Cards Against Humanity is an excellent example of how society normalizes micro aggressions.  Because all of the cards are meant to make people laugh, people get into the mindset that no one card is worse than the other.  This is not true.  The basic fact is that oppressed groups do not have the social capital to defend themselves against an onslaught of micro aggressions because they are so busy dealing with bigger macro aggressions.  We are trying to ensure our basic civil rights, so a card game or the off-color joke a cousin tells is simply too small to bother with. 

                This bothers me, because I think that small micro aggressions such as this card game, which normalizes making fun of people with disabilities, black people, Jewish people, really any minority group that you can think of, lead to bigger micro aggressions.   It allows people in privileged positions, such as white, cis, nondisabled men, to laugh with no repercussions.  They do not see how their laughter directly impacts public policy.  But the fact is that a guy who thinks making fun of ‘the profoundly handicapped’ is okay is not going to speak up when a bill comes to cut special education funding, because due to this card, he has already ‘othered’ that group.  The normalization of racism, where white people ‘othered’ POC, can be said to be a direct cause of segregated schools, red-lining and sundown towns.  The normalization of making ableism means that nobody notices the lack of disabled people and disabled voices, and it is very hard to complain about a public policy when the policy makers are meeting in an inaccessible room. After all, w e don’t care about ‘others’, we care about ourselves.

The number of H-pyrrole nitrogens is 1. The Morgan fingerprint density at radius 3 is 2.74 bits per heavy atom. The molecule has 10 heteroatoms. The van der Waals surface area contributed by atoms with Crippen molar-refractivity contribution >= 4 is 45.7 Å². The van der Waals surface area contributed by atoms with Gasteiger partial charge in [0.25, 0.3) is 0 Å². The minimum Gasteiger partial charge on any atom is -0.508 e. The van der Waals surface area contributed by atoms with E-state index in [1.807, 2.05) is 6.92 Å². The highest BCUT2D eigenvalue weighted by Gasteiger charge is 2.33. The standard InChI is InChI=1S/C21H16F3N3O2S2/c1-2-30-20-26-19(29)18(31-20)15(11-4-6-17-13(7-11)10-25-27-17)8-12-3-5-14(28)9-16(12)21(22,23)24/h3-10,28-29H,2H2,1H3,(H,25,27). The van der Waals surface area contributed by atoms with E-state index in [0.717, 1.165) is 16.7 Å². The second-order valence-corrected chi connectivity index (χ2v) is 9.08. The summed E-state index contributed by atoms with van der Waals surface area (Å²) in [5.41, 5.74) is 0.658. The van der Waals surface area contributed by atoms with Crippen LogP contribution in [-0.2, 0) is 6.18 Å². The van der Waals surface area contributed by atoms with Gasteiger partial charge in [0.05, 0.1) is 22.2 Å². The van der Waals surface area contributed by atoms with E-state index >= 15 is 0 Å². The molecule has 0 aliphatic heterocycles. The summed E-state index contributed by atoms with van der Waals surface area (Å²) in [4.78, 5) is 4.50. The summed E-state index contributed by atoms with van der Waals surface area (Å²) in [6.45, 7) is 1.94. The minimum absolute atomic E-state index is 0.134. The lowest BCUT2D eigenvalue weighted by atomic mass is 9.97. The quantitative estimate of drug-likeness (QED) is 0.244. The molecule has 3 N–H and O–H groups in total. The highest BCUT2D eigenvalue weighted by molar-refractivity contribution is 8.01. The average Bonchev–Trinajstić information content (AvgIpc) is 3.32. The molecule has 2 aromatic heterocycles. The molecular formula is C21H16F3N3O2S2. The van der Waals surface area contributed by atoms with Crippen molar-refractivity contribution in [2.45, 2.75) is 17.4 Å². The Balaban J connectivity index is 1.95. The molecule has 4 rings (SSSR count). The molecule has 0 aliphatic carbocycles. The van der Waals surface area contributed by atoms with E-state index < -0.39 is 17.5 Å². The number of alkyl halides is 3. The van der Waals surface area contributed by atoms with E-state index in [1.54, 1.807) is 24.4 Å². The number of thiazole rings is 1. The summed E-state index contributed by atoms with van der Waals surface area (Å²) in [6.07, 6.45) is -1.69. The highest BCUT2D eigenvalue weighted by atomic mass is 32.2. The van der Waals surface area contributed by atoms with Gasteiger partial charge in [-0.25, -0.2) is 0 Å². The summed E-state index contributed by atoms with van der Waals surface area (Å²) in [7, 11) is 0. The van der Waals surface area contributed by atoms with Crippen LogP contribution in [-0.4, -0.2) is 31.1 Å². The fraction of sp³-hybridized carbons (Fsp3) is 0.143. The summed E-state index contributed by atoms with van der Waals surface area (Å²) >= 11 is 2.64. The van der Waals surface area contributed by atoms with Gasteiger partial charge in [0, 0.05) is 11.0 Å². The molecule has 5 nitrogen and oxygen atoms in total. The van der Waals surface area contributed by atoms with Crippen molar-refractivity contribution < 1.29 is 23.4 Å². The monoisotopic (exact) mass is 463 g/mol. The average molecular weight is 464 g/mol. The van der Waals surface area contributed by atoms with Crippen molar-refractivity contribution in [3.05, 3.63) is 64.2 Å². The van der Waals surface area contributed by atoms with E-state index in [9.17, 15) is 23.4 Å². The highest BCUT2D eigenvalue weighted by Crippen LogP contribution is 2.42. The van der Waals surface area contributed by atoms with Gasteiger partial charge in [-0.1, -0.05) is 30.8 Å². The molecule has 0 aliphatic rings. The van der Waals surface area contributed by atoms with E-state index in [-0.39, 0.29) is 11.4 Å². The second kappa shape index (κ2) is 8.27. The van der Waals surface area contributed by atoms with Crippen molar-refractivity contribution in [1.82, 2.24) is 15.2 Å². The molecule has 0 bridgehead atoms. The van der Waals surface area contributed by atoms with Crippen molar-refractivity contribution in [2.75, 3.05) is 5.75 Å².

Sometimes I feel that I straddle two worlds.  On the one hand, I’m an intelligent, white woman, raised upper-middle-class, with a master’s degree, and I always appear put-together if I step outside my door.  On the other, I’m surviving on social security, struggle mightily in day-to-day tasks, and spent years in special education, which means that my knowledge has significant gaps.  I do things slower – I process things slower, I respond slower, I even walk slower.  This doesn’t mean that I’m lesser than my friends who do things fast.  It just means that I’m different, and that’s okay.